Regina B. Schofield, Assistant Attorney General
Office of Justice Programs
21st National Conference on Preventing Crime In The Black Community
June 1, 2006
I'm happy to join you here today.
It's good to see so many people interested in talking about ways to strengthen communities. Or, I should say, it's good to be with so many people who are doing the real work of improving the quality of life where they live. I can think of no more rewarding job than working to create thriving neighborhoods that are free of crime.
As the head of an agency whose mission is to help ensure public safety, I consider the welfare of our young people one of my key responsibilities. I think that our effectiveness in protecting children is the acid test by which we at the Office of Justice Programs should measure our success. After all, who depends on us more than the most innocent in our society-our children?
You heard this morning from with Denise Viera and Domingo Herraiz. Both our Community Capacity Development Office and our Bureau of Justice Assistance are providing daily support to our community partners through funding, training, and technical assistance.
In addition, we are supporting partnerships with the faith-based community. Faith-community involvement is an area that President Bush, the Attorney General, and OJP have worked hard to strengthen. I'm proud that, last year, the Department awarded more than $70 million to faith-based organizations.
To those of you who are involved with faith-based organizations, I say keep up the good work! To those of you who haven't reached out to these organizations and to faith leaders, I challenge you to enlist them in your work. They are very effective allies!
I also strongly encourage you to continue working closely with the U.S. Attorney's Office in your district. The U.S. Attorneys' Offices are seeking the input and support of faith-based and community-based organizations and local agencies to reduce crime and violence.
The U.S. Attorney's Offices also are on the front line in our campaign against gangs. They all recognize that in neighborhoods where gangs thrive, everyone is vulnerable. Homes become prisons, and the route to the store or to work becomes unsafe. In some cases, fear becomes the only constant. If we hope to suppress gangs, then we must recognize the tremendous void in the lives of many young people, and we must move now to fill it. As President Bush has said and I quote, "We need to focus on giving young people better options than apathy, or gangs, or jail."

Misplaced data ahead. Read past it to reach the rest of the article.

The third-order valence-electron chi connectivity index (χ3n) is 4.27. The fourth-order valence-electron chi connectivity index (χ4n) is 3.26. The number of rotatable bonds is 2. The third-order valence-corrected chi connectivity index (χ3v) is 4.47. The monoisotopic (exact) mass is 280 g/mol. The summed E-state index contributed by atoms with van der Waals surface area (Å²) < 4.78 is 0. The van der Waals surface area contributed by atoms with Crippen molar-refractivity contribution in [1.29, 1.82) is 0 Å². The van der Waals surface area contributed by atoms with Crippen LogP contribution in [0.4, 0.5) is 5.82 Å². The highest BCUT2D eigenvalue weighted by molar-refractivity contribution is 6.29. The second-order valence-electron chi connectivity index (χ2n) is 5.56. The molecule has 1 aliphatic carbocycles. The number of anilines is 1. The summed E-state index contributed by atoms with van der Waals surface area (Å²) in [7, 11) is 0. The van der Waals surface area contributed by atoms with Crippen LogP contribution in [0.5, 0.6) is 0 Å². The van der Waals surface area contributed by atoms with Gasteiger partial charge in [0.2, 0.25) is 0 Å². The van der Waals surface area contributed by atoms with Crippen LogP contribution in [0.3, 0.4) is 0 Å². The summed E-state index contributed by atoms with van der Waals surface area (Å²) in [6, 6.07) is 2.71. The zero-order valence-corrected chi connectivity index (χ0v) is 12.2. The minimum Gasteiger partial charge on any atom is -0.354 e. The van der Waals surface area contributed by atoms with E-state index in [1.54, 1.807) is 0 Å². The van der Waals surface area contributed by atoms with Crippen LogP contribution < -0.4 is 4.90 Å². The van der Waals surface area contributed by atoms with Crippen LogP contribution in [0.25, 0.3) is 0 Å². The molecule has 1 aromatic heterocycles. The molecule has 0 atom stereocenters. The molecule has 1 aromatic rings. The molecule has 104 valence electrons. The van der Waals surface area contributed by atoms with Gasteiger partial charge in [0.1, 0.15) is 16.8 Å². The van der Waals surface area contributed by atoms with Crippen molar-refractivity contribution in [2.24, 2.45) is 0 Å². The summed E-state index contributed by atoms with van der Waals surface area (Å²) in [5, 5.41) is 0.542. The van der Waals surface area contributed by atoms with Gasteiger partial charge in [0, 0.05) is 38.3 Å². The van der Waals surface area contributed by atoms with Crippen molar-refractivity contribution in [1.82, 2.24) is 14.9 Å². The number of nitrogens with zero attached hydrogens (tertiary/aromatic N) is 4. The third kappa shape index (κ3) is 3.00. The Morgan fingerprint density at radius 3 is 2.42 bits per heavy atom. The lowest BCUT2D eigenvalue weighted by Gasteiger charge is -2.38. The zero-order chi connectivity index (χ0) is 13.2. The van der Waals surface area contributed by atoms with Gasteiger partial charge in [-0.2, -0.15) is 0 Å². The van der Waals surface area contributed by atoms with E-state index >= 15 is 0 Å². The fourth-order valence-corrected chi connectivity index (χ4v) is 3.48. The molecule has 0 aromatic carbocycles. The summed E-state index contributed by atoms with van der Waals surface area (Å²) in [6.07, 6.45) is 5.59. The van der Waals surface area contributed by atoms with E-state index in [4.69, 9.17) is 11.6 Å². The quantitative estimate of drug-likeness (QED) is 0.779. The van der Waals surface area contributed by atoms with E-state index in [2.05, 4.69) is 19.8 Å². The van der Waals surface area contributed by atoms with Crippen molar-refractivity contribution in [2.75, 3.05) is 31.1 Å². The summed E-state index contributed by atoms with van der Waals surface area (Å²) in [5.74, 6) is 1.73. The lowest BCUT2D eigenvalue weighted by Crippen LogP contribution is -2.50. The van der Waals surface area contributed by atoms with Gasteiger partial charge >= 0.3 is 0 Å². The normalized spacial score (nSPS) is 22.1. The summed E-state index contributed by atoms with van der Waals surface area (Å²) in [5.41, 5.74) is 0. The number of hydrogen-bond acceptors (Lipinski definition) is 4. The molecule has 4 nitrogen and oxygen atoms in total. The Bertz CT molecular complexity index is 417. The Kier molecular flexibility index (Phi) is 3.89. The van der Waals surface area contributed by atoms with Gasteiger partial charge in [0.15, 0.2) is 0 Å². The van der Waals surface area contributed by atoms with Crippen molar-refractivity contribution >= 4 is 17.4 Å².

Last month [May 3], I was in Denver with the Attorney General when he announced almost $30 million in grants, training, and technical assistance to fight gang violence. These grants will be administered by the U.S. Attorneys, and will expand our efforts to combat gangs.
We also need to hear your voice. How are gangs affecting your community? What patterns of behavior have you noticed among them? What can we do to combat the problem? These are questions to which you have the best answers.
From Denver, I went to Boston to help the Boys and Girls Clubs celebrate their 100th anniversary. OJP is proud to support the work of these clubs in communities across the country. Over the last century, these neighborhood clubs have welcomed thousands of children and given them an alternative to the streets. Now, as these clubs begin their next century, I would challenge them to focus more on serving at-risk youth who most need the support and mentoring that these clubs provide so well.